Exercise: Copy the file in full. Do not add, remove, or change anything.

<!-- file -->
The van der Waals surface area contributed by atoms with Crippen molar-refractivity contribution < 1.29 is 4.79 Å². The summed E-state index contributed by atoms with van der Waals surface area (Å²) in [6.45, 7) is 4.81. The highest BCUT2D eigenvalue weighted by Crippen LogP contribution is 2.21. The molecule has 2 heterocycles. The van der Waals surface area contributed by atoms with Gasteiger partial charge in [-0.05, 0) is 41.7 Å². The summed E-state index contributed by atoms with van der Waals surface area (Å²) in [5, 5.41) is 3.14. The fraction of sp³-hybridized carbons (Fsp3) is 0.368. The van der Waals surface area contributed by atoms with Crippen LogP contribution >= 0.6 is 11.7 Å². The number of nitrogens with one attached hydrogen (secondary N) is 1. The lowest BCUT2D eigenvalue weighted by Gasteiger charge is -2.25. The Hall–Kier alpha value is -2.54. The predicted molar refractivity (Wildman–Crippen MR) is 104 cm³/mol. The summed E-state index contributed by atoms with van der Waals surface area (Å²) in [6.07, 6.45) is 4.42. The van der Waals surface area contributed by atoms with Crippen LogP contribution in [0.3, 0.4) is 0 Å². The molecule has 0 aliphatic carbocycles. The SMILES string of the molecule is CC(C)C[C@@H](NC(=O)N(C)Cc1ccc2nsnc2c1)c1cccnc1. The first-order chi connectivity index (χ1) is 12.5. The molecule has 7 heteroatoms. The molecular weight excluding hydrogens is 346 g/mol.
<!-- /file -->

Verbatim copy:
The van der Waals surface area contributed by atoms with Crippen molar-refractivity contribution < 1.29 is 4.79 Å². The summed E-state index contributed by atoms with van der Waals surface area (Å²) in [6.45, 7) is 4.81. The highest BCUT2D eigenvalue weighted by Crippen LogP contribution is 2.21. The molecule has 2 heterocycles. The van der Waals surface area contributed by atoms with Gasteiger partial charge in [-0.05, 0) is 41.7 Å². The summed E-state index contributed by atoms with van der Waals surface area (Å²) in [5, 5.41) is 3.14. The fraction of sp³-hybridized carbons (Fsp3) is 0.368. The van der Waals surface area contributed by atoms with Crippen LogP contribution >= 0.6 is 11.7 Å². The number of nitrogens with one attached hydrogen (secondary N) is 1. The lowest BCUT2D eigenvalue weighted by Gasteiger charge is -2.25. The Hall–Kier alpha value is -2.54. The predicted molar refractivity (Wildman–Crippen MR) is 104 cm³/mol. The summed E-state index contributed by atoms with van der Waals surface area (Å²) in [6.07, 6.45) is 4.42. The van der Waals surface area contributed by atoms with Crippen LogP contribution in [0.3, 0.4) is 0 Å². The molecule has 0 aliphatic carbocycles. The SMILES string of the molecule is CC(C)C[C@@H](NC(=O)N(C)Cc1ccc2nsnc2c1)c1cccnc1. The first-order chi connectivity index (χ1) is 12.5. The molecule has 7 heteroatoms. The molecular weight excluding hydrogens is 346 g/mol.